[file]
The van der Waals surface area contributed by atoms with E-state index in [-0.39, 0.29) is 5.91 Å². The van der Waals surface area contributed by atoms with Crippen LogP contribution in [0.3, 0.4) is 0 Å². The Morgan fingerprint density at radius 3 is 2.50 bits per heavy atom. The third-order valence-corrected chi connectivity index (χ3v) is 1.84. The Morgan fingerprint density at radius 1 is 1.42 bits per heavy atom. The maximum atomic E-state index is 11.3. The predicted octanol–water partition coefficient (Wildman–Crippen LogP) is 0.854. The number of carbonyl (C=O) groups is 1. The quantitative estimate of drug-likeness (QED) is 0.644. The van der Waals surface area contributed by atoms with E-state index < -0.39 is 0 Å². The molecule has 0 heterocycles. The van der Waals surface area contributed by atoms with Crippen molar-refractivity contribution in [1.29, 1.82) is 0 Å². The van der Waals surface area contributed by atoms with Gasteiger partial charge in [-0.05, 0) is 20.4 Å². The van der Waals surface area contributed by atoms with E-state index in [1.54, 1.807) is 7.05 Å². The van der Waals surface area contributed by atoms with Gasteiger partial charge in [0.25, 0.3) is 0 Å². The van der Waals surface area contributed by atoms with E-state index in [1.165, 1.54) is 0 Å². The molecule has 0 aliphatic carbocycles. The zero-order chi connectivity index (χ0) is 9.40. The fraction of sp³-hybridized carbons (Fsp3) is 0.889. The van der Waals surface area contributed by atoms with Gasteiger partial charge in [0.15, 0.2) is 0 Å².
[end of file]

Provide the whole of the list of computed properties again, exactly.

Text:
The van der Waals surface area contributed by atoms with E-state index in [-0.39, 0.29) is 5.91 Å². The van der Waals surface area contributed by atoms with Crippen LogP contribution in [0.3, 0.4) is 0 Å². The Morgan fingerprint density at radius 3 is 2.50 bits per heavy atom. The third-order valence-corrected chi connectivity index (χ3v) is 1.84. The Morgan fingerprint density at radius 1 is 1.42 bits per heavy atom. The maximum atomic E-state index is 11.3. The predicted octanol–water partition coefficient (Wildman–Crippen LogP) is 0.854. The number of carbonyl (C=O) groups is 1. The quantitative estimate of drug-likeness (QED) is 0.644. The van der Waals surface area contributed by atoms with E-state index < -0.39 is 0 Å². The molecule has 0 heterocycles. The van der Waals surface area contributed by atoms with Crippen molar-refractivity contribution in [1.29, 1.82) is 0 Å². The van der Waals surface area contributed by atoms with Gasteiger partial charge in [-0.05, 0) is 20.4 Å². The van der Waals surface area contributed by atoms with E-state index in [1.54, 1.807) is 7.05 Å². The van der Waals surface area contributed by atoms with Gasteiger partial charge in [0.25, 0.3) is 0 Å². The van der Waals surface area contributed by atoms with E-state index in [1.165, 1.54) is 0 Å². The molecule has 0 aliphatic carbocycles. The zero-order chi connectivity index (χ0) is 9.40. The fraction of sp³-hybridized carbons (Fsp3) is 0.889. The van der Waals surface area contributed by atoms with Gasteiger partial charge in [0.15, 0.2) is 0 Å².